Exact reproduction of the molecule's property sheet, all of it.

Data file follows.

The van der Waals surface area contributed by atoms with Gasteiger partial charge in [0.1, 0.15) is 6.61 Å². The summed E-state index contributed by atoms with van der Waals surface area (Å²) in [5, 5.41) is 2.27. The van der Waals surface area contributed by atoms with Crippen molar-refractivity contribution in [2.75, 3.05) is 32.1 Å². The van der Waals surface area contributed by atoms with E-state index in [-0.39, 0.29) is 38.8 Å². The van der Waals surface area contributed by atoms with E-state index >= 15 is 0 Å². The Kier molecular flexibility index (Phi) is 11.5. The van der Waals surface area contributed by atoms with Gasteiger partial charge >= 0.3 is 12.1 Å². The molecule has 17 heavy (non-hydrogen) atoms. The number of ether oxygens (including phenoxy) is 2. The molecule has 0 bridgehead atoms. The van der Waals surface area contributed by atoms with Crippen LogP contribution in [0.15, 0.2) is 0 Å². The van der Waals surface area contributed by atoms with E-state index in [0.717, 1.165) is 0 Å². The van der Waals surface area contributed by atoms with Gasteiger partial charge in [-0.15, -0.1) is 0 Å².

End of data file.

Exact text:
The van der Waals surface area contributed by atoms with Gasteiger partial charge in [0.1, 0.15) is 6.61 Å². The summed E-state index contributed by atoms with van der Waals surface area (Å²) in [5, 5.41) is 2.27. The van der Waals surface area contributed by atoms with Crippen molar-refractivity contribution in [2.75, 3.05) is 32.1 Å². The van der Waals surface area contributed by atoms with E-state index in [-0.39, 0.29) is 38.8 Å². The van der Waals surface area contributed by atoms with E-state index >= 15 is 0 Å². The Kier molecular flexibility index (Phi) is 11.5. The van der Waals surface area contributed by atoms with Gasteiger partial charge >= 0.3 is 12.1 Å². The molecule has 17 heavy (non-hydrogen) atoms. The number of ether oxygens (including phenoxy) is 2. The molecule has 0 bridgehead atoms. The van der Waals surface area contributed by atoms with Crippen LogP contribution in [0.15, 0.2) is 0 Å². The van der Waals surface area contributed by atoms with E-state index in [0.717, 1.165) is 0 Å². The van der Waals surface area contributed by atoms with Gasteiger partial charge in [-0.15, -0.1) is 0 Å².